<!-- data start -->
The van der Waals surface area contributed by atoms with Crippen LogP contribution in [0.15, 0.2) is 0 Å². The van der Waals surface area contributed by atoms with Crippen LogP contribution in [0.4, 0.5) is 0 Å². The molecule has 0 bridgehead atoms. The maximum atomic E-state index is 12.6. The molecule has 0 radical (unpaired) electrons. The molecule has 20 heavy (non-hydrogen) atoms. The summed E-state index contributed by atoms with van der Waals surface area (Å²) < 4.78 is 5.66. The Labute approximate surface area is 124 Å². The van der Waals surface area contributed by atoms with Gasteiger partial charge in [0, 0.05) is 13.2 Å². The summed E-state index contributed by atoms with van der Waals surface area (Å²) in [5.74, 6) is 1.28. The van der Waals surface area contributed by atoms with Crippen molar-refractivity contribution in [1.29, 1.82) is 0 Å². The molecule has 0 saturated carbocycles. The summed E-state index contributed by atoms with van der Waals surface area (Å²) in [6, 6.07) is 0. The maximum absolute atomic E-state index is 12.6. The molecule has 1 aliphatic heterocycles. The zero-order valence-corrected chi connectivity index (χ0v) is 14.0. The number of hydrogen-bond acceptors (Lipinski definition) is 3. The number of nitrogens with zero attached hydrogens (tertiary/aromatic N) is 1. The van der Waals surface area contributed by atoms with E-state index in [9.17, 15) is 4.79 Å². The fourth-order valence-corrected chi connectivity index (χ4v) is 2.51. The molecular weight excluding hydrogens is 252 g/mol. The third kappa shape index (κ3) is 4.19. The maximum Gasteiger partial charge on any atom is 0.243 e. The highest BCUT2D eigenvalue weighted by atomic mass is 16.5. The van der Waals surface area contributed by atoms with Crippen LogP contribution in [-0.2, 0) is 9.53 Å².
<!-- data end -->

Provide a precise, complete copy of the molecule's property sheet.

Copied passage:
The van der Waals surface area contributed by atoms with Crippen LogP contribution in [0.15, 0.2) is 0 Å². The van der Waals surface area contributed by atoms with Crippen LogP contribution in [0.4, 0.5) is 0 Å². The molecule has 0 bridgehead atoms. The maximum atomic E-state index is 12.6. The molecule has 0 radical (unpaired) electrons. The molecule has 20 heavy (non-hydrogen) atoms. The summed E-state index contributed by atoms with van der Waals surface area (Å²) < 4.78 is 5.66. The Labute approximate surface area is 124 Å². The van der Waals surface area contributed by atoms with Gasteiger partial charge in [0, 0.05) is 13.2 Å². The summed E-state index contributed by atoms with van der Waals surface area (Å²) in [5.74, 6) is 1.28. The van der Waals surface area contributed by atoms with Crippen molar-refractivity contribution in [1.29, 1.82) is 0 Å². The molecule has 0 saturated carbocycles. The summed E-state index contributed by atoms with van der Waals surface area (Å²) in [6, 6.07) is 0. The maximum absolute atomic E-state index is 12.6. The molecule has 1 aliphatic heterocycles. The zero-order valence-corrected chi connectivity index (χ0v) is 14.0. The number of hydrogen-bond acceptors (Lipinski definition) is 3. The number of nitrogens with zero attached hydrogens (tertiary/aromatic N) is 1. The van der Waals surface area contributed by atoms with E-state index in [9.17, 15) is 4.79 Å². The fourth-order valence-corrected chi connectivity index (χ4v) is 2.51. The molecular weight excluding hydrogens is 252 g/mol. The third kappa shape index (κ3) is 4.19. The maximum Gasteiger partial charge on any atom is 0.243 e. The highest BCUT2D eigenvalue weighted by atomic mass is 16.5. The van der Waals surface area contributed by atoms with Crippen LogP contribution in [-0.2, 0) is 9.53 Å².